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Nearly nine years after the war in Iraq began, today, the U.S. officially marked the end of its military mission there. Secretary of Defense Leon Panetta was on hand in Baghdad for what's known as the casing of the colors. That's when the military's flag is put away and send back here to the U.S. It will then be retired and perhaps later go on display at the Pentagon. NPR's Kelly McEvers was in Baghdad and sent this report.

(SOUNDBITE OF MUSIC)

KELLY MCEVERS, BYLINE: Let's be clear. These ceremonies have been going on for weeks now in Iraq: closing bases, handing over equipments, sending soldiers home in planes and armored vehicles. Still, about 3,500 soldiers remain in Iraq. That's down from nearly 200,000 at the height of the war. Hundreds of soldiers are leaving Iraq each day.

At today's ceremony, Commanding General Lloyd Austin said the withdrawal will be completed in the coming days. He says it's a poignant moment for someone who was part of the initial invasion of Iraq.

GENERAL LLOYD AUSTIN: I gave the order for the lead elements of the division to cross the border. As fate would have it, I now give the order to case the colors today.

MCEVERS: Austin was joined by Secretary of Defense Leon Panetta, who spoke to the small crowd of Iraqi and American officials and military personnel. Panetta assured those gathered that the nearly 4,500 Americans and more than 100,000 Iraqis who lost their lives lost them for a good cause.

SECRETARY LEON PANETTA: Those lives have not been lost in vain. They gave birth to an independent, free and sovereign Iraq. And because of the sacrifices made, these years of war have now yielded to a new era of opportunity.

MCEVERS: The ceremony was subdued, considering it's the end of nearly nine years at war. General Frank Helmick said that's the way the commanders wanted it.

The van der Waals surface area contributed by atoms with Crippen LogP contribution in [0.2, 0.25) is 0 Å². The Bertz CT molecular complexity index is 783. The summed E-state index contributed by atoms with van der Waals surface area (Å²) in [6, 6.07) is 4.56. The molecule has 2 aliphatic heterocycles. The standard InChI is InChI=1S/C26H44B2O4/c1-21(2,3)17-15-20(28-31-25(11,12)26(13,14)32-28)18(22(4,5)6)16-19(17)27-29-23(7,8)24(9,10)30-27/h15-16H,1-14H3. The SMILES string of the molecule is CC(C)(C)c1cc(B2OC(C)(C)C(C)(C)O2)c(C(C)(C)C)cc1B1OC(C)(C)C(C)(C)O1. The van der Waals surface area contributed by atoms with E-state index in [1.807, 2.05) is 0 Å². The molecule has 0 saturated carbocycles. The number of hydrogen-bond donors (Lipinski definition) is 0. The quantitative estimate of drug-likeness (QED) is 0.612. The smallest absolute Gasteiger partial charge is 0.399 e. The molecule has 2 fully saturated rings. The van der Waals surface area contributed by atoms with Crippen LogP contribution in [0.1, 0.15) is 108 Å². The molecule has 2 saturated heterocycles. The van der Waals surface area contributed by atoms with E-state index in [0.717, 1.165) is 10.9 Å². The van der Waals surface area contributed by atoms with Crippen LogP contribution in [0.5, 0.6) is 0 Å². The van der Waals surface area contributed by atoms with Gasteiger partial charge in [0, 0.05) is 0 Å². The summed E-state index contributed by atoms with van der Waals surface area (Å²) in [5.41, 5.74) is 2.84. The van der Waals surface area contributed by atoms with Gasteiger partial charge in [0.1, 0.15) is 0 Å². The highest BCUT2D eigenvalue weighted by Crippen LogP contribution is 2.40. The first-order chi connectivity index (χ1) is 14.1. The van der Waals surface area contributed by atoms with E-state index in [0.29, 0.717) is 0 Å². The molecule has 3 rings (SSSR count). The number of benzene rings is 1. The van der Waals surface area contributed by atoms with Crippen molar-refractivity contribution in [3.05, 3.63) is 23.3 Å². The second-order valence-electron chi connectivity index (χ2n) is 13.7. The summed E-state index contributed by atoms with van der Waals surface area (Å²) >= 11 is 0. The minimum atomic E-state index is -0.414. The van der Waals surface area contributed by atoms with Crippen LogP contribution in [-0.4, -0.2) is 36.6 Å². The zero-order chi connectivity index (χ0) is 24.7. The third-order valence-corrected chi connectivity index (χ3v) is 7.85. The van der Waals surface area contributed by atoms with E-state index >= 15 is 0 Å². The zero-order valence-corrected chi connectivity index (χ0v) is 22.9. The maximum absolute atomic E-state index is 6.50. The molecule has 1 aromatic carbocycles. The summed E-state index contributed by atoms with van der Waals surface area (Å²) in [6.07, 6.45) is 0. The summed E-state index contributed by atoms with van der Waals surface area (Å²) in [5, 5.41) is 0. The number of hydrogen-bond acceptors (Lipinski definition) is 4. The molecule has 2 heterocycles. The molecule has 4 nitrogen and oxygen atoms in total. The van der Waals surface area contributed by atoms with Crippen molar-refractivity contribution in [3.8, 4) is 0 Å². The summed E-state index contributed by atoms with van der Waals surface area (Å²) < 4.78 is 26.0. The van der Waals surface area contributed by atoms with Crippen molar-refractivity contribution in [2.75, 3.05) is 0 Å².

LT. GENERAL FRANK HELMICK: You know, we don't want a lot of fanfare what we've done here. We pride ourselves on being quiet professionals, and that's what our military is made of, quiet professionals. No one, no one can do what the American military did in this country. No one.

MCEVERS: Whether what the military did in this country will be called a success, most here agree that's still a matter for debate. The dictator is gone. Iraq has an elected parliament. But the political system is deeply divided along sectarian and ethnic lines. Iraqis still have only a few hours of electricity each day. The oil industry is only now coming online. And while violence is down from previous years, low-level attacks are still the norm. For their part, Iraqis haven't missed the chance to celebrate the departure of the Americans.

UNIDENTIFIED MAN #1: (Speaking foreign language)

MCEVERS: In the infamous city of Fallujah, thousands of Iraqis recently gathered for what they called a day of victory. Speeches and songs celebrated those who fought and died in what Fallujis call the resistance against the American occupation.

In 2004, the U.S. fought two fierce battles in Fallujah, where hundreds of people died. The city is still battered and slowly trying to come back to life.

UNIDENTIFIED MAN #2: (Speaking foreign language)

MCEVERS: Iraq is beautiful, this man says in a speech to the crowd. Do not forget about its glory, even when it is facing a hard time. Kelly McEvers, NPR News. Transcript provided by NPR, Copyright NPR.